LDT SA-DEC-4-DC relay DCC decoder
SA-DEC-4-DC & S-DEC-4-DC from LDT (Littfinski): 2 sturdy accessory decoders used under the biggest model train layout in the world!
LDT is a (medium-sized?) manufacturer based in Germany, though their website is available in a few languages. They have a large range of DCC (and Motorola) products for digital model trains.
I suspect not so many people have heard of LDT (I hadn’t until I started shopping for trains in Germany). Why do I have those modules, and why are they worth mentioning here? Two reasons:
The SA-DEC-4-DC & S-DEC-4-DC are two completely separate devices. They look alike, and it made sense to review them together since they share a very common purpose under our layouts:
LDT SA-DEC-4-DC (electronic board)
LDT S-DEC-4-DC (electronic board)
LDT S-DEC-4-DC switch DCC decoder
Before having a look at the SA-DEC-4-DC & S-DEC-4-DC decoders, a few words about the LDT philosophy.
Most modules are available in 3 versions:
Obviously, the DIY kits are cheaper. Since the components are normal-sized, anyone with a bit of soldering experience should be able to build the modules successfully (20-30 minutes).
Conrad seems to only sell the first 2 versions, but you can buy the separate plastic housing if you want to:
LDT optional electronic board case
Those modules are, by design, extremely simple. There are no CVs, no complicated settings. For both decoders, programming is done the old fashioned way, in a few seconds. Just press the programming button, send an order from your command station, the module then takes the corresponding address and the 3 following (e.g. send 1, modules gets addresses 1 to 4).
The switch decoder works well with classic points (in my case, Fleischmann N). Unfortunately, the relays on the relay decoder are a bit noisy. This is not unusual, since relays are actual mechanical devices. I use these to switch some layout lights on and off.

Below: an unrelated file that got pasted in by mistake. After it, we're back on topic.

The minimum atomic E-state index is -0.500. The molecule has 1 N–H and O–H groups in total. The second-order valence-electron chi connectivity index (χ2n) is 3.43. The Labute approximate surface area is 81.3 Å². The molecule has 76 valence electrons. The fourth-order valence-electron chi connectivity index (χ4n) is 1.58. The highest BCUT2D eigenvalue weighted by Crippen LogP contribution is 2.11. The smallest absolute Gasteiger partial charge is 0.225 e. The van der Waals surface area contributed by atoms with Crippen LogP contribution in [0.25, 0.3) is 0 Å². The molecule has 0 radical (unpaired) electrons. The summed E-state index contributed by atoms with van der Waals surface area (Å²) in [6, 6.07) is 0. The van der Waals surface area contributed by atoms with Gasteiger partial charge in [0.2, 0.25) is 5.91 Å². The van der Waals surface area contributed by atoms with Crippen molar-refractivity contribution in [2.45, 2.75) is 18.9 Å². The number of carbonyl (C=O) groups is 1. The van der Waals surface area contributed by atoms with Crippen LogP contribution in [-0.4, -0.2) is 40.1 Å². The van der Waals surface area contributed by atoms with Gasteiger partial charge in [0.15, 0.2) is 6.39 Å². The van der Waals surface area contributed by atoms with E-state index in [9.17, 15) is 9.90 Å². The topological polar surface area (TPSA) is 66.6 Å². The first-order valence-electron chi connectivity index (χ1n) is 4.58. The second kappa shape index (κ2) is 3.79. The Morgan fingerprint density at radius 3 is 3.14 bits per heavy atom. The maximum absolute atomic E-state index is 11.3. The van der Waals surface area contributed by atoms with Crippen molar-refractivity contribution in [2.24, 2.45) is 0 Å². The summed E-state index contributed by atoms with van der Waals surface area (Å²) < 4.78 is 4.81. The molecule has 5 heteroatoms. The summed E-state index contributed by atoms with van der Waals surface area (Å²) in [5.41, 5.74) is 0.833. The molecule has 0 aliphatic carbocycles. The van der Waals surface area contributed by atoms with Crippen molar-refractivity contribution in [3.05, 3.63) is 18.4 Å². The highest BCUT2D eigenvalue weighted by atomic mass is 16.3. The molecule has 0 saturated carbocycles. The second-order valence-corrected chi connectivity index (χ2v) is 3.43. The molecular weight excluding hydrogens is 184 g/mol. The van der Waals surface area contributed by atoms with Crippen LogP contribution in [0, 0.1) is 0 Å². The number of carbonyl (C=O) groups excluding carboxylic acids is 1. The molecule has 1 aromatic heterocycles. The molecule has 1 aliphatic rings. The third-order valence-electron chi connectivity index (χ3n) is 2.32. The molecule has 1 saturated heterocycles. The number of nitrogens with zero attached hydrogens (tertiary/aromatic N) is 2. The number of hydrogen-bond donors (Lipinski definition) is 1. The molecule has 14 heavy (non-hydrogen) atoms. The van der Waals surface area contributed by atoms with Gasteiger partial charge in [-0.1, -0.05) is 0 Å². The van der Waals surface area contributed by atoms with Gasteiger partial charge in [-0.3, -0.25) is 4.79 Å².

I have had those modules under different versions of my layout for more than 4 years. Some I had bought as DIY kits, others as ready to use modules. Those modules have always worked completely reliably, although my layout isn’t as intensively used as the Hamburg Wunderland !
The LDT switch and relay modules are single-purpose no fuss devices. They do little, but they do it very well. Programming couldn’t be easier, and if you can solder, the DIY kits will save you a bit of money (e.g. as of July 2014, the switch decoder for 4 switches costs about €21). Beginners can get the ready to use devices.
My personal choices have evolved. Because my layout is always evolving, I now prefer to buy universal modules. Those can be reprogrammed for any purpose (switches, lights, signals). The drawback is they are more complicated, and sometimes more expensive. I recently reviewed the advanced Qdecoder Z2-8+ which is now one of my favorites. Despite this change of heart, LDT modules still operate many essential parts of my layout. I would still recommend them to people looking for simple & reliable DCC devices.
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